Remembering the Creator When Our Memory Fails Us

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Jim Tan, one of our members, wrote this article which was first published in Salt&Light. He shares reflections on Ecclesiastes 12 on how we can continue to remember our Creator when we face the struggle with dementia, and how caregivers can also encourage this memory. 

Does our faith change in substance when our memories fail us? How does God view us if we forget the Creator we passionately served in our youth due to dementia? Can salvation be guaranteed if we cannot remember the decisions we have made? These are some real questions facing dementia patients and their caregivers.

In Ecclesiastes 12, the Wise Teacher counsels his readers to remember their Creator in their youth, before the days of trouble approach in verses 2 to 5. These troubled days could reference days of environmental and national calamity, it may more directly, simply point to the physical and mental deterioration of the individual, as we age and grow old. We see that narrative played out in verse 3, “When the keepers of the house tremble, and the strong men stoop, when the grinders cease because they are few, and those looking through the windows grow dim.” 

Bible commentators have pointed out that these keepers, strong men, grinders, and their decline, point to the physical conditions of the human body, when our backs don’t hold up, our joints fail and our teeth fall out. As an eldercare professional, I can attest that the loss of grinders (teeth) is common among elders, thankfully that’s something that dentures can address. The loss of one’s cognitive and physical abilities due to illness, however, are irreversible conditions in this present life.

Dementia is a syndrome that affects a person's abilities, including memory, thinking and behavior. It is a common condition among older adults and can have a significant impact on their quality of life, and a direct impact on the spiritual perspectives of these elders. How can someone fear God and keep His commandments, as Ecclesiastes 12:13 instructs, if they suffer from memory loss? If someone forgets their faith decisions, is their faith still valid? As the world's population, and especially Singapore’s population continues to age, the number of people living with dementia is expected to rise dramatically in the coming years. Providing adequate care for these individuals is essential to maintain their health and well-being, physical, emotional and spiritual.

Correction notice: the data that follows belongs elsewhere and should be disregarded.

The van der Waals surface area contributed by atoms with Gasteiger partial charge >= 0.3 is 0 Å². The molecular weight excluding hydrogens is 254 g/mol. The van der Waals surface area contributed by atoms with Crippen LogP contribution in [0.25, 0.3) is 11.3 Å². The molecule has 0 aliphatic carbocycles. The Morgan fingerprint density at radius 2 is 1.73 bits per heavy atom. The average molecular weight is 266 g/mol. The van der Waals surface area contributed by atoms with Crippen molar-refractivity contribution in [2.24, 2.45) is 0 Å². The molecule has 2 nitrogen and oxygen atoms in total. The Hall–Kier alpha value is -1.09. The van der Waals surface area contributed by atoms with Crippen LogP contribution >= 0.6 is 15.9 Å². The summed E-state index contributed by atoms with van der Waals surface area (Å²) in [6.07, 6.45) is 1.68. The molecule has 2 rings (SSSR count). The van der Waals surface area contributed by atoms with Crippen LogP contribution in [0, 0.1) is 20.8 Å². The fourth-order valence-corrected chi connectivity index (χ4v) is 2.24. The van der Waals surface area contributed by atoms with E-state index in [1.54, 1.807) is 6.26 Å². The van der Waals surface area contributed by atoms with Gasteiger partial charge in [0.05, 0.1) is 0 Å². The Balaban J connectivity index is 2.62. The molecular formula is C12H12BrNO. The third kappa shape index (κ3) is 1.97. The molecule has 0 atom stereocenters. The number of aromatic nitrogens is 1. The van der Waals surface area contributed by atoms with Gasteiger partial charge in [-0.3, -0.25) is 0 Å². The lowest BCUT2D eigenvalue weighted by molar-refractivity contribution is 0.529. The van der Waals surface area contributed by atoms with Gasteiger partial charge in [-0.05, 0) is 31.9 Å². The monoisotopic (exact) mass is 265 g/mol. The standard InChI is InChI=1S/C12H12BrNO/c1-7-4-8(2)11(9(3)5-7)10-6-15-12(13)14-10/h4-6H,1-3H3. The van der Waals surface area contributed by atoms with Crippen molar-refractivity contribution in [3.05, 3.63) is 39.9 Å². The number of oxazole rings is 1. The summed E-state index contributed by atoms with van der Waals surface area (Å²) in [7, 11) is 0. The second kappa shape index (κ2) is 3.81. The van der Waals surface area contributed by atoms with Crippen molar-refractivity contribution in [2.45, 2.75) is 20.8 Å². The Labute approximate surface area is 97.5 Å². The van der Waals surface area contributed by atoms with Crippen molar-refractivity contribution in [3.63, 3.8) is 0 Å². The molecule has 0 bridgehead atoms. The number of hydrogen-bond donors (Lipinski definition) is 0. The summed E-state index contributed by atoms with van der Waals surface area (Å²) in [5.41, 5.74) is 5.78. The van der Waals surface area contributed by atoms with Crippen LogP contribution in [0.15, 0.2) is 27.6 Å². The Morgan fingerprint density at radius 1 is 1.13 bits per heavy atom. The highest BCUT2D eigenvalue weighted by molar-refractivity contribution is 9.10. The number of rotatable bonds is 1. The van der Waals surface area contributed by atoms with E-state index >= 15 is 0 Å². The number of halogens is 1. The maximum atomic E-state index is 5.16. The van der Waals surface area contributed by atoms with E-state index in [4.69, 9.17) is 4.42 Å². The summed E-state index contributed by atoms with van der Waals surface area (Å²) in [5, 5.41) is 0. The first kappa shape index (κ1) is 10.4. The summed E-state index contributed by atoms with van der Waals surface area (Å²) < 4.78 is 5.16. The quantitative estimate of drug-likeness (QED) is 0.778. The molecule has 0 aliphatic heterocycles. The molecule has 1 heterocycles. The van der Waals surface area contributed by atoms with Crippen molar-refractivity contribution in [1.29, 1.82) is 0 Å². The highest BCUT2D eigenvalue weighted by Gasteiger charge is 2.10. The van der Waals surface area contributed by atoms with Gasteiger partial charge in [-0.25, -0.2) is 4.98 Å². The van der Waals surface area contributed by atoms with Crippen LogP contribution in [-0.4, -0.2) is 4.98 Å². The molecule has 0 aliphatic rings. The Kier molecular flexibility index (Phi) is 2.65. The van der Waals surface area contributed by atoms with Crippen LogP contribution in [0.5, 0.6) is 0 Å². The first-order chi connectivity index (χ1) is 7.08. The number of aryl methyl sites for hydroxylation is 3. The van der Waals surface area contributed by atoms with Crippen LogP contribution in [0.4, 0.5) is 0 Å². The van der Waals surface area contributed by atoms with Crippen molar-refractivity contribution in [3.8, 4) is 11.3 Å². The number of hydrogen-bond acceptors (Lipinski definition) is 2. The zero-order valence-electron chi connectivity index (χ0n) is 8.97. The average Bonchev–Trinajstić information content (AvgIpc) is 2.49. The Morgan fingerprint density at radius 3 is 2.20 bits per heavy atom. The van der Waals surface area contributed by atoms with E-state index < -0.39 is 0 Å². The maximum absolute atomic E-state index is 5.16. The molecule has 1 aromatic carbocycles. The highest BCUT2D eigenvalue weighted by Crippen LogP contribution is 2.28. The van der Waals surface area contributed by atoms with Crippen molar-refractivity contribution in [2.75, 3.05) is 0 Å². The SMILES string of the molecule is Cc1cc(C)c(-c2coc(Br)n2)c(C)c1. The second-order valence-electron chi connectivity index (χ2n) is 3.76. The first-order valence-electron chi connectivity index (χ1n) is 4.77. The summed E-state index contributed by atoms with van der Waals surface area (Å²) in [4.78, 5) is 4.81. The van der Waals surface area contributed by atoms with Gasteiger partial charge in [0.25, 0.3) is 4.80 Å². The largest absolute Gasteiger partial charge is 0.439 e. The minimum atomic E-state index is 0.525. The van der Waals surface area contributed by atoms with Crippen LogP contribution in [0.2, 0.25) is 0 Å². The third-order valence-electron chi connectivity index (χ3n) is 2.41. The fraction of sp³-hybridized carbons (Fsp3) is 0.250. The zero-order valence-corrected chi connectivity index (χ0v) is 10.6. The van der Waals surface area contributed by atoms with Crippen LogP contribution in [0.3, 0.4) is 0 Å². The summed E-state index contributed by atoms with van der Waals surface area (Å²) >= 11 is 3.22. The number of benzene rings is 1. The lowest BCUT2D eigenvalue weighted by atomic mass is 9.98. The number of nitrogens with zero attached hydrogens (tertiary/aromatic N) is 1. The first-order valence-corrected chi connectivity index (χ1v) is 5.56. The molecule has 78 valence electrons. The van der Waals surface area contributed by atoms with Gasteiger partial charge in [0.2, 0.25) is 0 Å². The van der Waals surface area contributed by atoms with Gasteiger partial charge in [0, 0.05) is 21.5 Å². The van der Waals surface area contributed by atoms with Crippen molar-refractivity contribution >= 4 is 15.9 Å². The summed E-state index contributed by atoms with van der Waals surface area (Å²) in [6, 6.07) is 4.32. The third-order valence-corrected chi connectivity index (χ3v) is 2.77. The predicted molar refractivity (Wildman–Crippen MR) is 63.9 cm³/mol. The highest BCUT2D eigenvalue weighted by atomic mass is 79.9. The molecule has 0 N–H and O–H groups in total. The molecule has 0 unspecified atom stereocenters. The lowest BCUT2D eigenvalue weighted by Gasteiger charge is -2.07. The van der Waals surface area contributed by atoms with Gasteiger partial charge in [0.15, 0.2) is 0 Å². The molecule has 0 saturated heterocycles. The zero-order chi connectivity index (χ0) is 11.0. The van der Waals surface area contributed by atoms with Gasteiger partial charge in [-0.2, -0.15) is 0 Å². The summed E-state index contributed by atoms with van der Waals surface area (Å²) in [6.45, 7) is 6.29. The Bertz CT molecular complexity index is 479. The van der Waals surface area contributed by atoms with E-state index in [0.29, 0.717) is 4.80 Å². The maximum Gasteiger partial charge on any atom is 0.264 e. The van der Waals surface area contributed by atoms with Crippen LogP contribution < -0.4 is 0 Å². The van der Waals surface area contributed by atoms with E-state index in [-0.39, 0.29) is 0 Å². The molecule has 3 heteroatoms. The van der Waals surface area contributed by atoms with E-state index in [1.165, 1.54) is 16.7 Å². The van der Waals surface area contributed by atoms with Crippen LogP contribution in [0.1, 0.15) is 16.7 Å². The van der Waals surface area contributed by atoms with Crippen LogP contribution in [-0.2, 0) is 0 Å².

Care for individuals with dementia involves providing support and assistance with daily living activities, such as grooming, feeding and mobility. It also involves creating a safe and comfortable environment for them to live in. One important aspect of dementia care is creating a structured routine for the individual. This can help them maintain a sense of familiarity and reduce confusion and agitation. Adding faith elements into the care routines, the age-old adage of “go to church regularly”, “read God’s Word”, and “praise God in songs”, are fortifying routines for spiritual care.

Colossians 3:16 instructs readers to  “Let the message of Christ dwell among you richly as you teach and admonish one another with all wisdom through psalms, hymns, and songs from the Spirit, singing to God with gratitude in your hearts." 

In caring for elders to continue their faith journey, reminders in word (trusted pastors on and songs (familiar hymns on Spotify) can add to creating that spiritually safe environment, to steer the soul’s recollection of the creator. Here are some practical steps caregivers can take,

  1. Spiritual Songs: Note down favourite hymns of your elderly family members. Work through a list of genres comprising adoration, supplication, confession and thanksgiving. If your elders are musically inclined, factor in vocalist and instrumental considerations.

  2. Words of Wisdom: Find out who were trusted pastors in their lives, and curate a list of top ten sermons, with a special focus on the Gospels. This will help bring remembrance of their faith commitments and their spiritual journey.

  3. Visuals Aids: Collate memorable pictures that involve the gathered community of saints (Heb 10:24-25). It could be pictures of church camps, volunteer events, maybe even trips to Israel! These will help reinforce the community aspects of the faith in their immediate care surroundings.

  4. Believe that God transcends the temporal suffering today and guarantees salvation for all who truly believe in Him (Jn 3:16). This is especially important for caregivers engaged in long-term dementia caregiving.

Ecclesiastes 12 concludes that God will bring all deeds into His final accounting. This is an affirming note on the all-knowing and unchanging nature of God. Against dementia, this illness that threatens to remove remembrances, God never forgets. Though we may forget Him due to the ravages of this fallen world, God’s assurance is that all those that have been given to Him will never be snatched away from Him. A promise for all times etched in His unchanging Word.